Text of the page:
You can speak of a scientist’s research, but you can never speak of the scientist’s researches, no matter how many different studies that person has done. The word research just keeps expanding to contain all the questionnaires or calculations or interviews or studies or field data or test results that form part of the person’s total work. So everything the academic person does for their entire life is their research—singular.
This is why you can write a paper and say either “This research shows…” or “This study shows…” Everything in that study is part of the total body of research, so you can either use the word that refers only to that one study or use the larger word that places that study in the larger body of research. But you can’t say “These researches show…,” because you can’t conduct “three researches.” When you start looking at individual works that are part of the person’s whole body of research, you must use words like “study” or “test.” Then you can conduct “three studies,” which are all part of the research as a whole. But research stays a singular word at all times.
The same thing applies to literature—it is the entire body of written work that has ever been completed on a subject or in a genre. So when you write your paper and do your literature search, you are not searching the literatures. You are searching the entire body of written work on your subject—all the written things contained in that one single “box,” which is called the literature.
The same thing applies to all the words in our bullet list, above. Let’s look at them again now and see some examples of how they work correctly.
- Research: I do a lot of research, but I do three studies (not researches).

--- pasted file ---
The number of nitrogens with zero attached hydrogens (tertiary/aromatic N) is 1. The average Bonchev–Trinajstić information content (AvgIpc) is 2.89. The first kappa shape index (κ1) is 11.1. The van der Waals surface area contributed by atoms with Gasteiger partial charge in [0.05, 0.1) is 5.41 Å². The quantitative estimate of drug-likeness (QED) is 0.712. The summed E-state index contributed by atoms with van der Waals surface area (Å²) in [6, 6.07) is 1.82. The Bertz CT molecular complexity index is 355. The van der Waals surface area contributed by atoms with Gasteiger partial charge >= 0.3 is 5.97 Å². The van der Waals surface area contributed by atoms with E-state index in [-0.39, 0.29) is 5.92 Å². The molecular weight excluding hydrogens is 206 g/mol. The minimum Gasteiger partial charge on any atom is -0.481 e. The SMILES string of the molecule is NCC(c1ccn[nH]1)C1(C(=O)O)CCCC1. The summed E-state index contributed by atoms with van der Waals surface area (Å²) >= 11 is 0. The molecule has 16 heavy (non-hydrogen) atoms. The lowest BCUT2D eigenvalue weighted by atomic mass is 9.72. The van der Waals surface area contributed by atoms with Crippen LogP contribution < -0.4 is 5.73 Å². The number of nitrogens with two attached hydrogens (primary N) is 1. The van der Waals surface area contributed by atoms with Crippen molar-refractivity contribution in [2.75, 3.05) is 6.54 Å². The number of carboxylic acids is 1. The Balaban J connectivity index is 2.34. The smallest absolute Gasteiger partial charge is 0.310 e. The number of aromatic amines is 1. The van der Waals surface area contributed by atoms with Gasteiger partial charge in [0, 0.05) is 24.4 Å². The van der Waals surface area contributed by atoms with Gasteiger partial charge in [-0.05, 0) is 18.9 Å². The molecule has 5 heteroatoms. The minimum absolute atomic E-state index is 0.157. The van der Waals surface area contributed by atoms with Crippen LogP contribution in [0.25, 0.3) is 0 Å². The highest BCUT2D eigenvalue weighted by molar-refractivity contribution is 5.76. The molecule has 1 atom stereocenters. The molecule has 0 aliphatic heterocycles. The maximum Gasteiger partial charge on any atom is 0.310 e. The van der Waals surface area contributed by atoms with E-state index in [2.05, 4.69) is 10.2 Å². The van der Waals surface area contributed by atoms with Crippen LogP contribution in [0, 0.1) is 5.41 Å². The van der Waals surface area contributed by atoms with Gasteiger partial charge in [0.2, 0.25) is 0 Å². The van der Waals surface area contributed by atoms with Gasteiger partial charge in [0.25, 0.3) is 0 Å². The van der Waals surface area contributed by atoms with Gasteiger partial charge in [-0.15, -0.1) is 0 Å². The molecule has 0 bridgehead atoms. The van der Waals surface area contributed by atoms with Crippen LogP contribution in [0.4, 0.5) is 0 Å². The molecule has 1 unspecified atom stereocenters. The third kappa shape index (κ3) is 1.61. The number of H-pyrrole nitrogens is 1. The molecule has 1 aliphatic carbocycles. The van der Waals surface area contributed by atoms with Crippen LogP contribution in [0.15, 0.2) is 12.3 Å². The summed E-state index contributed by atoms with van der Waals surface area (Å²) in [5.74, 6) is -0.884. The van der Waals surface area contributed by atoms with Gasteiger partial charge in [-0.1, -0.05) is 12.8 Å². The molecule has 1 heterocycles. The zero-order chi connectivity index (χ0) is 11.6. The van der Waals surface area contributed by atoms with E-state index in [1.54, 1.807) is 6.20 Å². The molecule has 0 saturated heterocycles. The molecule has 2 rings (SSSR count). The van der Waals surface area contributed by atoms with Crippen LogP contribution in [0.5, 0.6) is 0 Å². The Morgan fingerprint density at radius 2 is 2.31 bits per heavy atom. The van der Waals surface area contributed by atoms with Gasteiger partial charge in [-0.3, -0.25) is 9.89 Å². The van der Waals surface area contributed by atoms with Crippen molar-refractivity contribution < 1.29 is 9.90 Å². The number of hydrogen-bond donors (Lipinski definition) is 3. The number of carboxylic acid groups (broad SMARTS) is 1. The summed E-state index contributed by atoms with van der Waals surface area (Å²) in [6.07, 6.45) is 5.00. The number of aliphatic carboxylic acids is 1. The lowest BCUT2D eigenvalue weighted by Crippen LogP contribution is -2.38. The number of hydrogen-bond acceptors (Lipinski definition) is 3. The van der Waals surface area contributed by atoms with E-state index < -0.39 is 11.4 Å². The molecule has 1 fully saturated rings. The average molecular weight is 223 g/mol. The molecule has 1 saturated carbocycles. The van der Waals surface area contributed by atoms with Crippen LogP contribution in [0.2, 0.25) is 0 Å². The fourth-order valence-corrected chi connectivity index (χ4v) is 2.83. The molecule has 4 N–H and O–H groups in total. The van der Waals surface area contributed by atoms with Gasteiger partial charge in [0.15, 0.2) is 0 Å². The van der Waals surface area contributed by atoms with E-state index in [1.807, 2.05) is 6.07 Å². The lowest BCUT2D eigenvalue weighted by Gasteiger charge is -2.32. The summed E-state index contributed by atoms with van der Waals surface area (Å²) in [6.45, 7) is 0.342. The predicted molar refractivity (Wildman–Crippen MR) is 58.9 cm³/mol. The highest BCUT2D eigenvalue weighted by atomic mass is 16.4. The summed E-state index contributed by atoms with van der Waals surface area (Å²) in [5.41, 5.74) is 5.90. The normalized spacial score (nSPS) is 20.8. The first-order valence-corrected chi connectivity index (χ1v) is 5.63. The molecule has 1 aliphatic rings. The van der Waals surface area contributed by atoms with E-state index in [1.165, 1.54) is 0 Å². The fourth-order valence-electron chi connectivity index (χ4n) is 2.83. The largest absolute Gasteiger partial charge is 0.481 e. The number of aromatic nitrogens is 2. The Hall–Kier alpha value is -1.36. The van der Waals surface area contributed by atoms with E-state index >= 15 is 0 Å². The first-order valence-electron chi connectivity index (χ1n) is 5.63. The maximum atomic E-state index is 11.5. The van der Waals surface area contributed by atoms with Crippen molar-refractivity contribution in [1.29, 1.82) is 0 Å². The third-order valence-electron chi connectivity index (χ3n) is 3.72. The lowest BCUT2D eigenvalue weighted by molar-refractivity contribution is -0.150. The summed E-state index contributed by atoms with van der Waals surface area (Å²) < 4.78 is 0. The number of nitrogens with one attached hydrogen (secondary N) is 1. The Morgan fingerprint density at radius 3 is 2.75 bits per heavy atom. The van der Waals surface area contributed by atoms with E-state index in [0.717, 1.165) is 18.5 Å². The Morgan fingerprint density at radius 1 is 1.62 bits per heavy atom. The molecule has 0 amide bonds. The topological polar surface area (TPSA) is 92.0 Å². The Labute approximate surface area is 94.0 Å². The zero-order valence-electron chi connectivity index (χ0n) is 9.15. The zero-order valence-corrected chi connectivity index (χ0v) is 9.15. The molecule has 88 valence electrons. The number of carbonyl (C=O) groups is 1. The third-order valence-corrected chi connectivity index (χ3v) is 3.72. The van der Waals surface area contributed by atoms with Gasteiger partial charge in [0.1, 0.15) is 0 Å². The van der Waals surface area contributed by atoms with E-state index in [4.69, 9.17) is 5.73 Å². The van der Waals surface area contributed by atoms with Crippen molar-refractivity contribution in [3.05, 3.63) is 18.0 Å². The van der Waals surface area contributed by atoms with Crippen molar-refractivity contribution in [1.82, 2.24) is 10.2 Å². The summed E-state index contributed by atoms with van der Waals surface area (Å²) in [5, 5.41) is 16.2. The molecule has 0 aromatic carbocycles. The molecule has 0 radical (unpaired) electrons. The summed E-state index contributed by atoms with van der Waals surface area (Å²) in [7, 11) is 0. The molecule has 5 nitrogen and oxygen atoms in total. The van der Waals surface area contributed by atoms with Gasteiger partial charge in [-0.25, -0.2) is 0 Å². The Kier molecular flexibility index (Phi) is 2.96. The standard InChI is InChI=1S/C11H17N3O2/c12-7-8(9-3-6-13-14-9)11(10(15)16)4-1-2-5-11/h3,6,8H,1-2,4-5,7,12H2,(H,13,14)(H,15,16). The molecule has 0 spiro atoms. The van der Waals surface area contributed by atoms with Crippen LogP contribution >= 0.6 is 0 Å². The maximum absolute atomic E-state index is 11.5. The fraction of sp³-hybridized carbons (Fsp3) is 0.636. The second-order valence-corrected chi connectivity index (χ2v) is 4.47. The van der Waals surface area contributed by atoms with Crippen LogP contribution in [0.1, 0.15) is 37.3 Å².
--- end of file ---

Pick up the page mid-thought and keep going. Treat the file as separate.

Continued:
- Literature: I search all the literature (but not the literatures).
- Advice: I give a lot of advice, or I give several pieces of advice. (But I never give advices.)
- Equipment: I use a lot of equipment in the lab, and I use several pieces of equipment. (But I don’t use several equipments.)
- Information: I acquire much information or several pieces or items of information. (But I don’t acquire several informations.)
- Knowledge: I gain considerable knowledge about a subject. (But I don’t acquire several knowledges.)
- Staff: The staff of the library or the lab all assist me (but not the staffs).
You might be thinking, “I’m sure I’ve seen the word researches, so is it really incorrect?” And you’re right—there is a correct usage of that word, spelled in that way. But it is not a plural noun, and it does not name an object or a thing or even a concept. It describes the action someone takes when the person is doing research, but it does not refer to the results. A person researches the subject (performs the action of researching), and all the data and studies that result are the person’s research. (There’s that singular “box” again, containing all those bits of research.)
There is also a plural word, literatures, which does indeed name several nouns rather than a verb. But it is used when you talk about several different classes of literature that come from entire genres or huge categories. For example, you can have French literature (the entire body of literature by French writers), Australian literature (the same), and bodies of literature from several other countries. In this rare case, for example, you can talk about “the literatures of France, Australia, Japan, and Brazil.” Or you can talk about “the literatures of the environmentalist, LGBTQ2, and other activist communities.” But that plural word is only used (and rarely) in this one specialized way. If you are studying all the writings in your particular field (and possibly fields closely related to it), you are always looking at “the literature”—singular.
These details are a lot to absorb, I’m sure, especially after you have worked so hard to master the rest of the English language. But these “box words,” or specialized collective nouns, are words you will need to memorize and use properly as you continue your academic work. Learning to use these words correctly will make your English writing sound much more professional and polished. And once your writing is clear and professional, you will achieve your goal of conveying your important information much more understandably to your intended readers.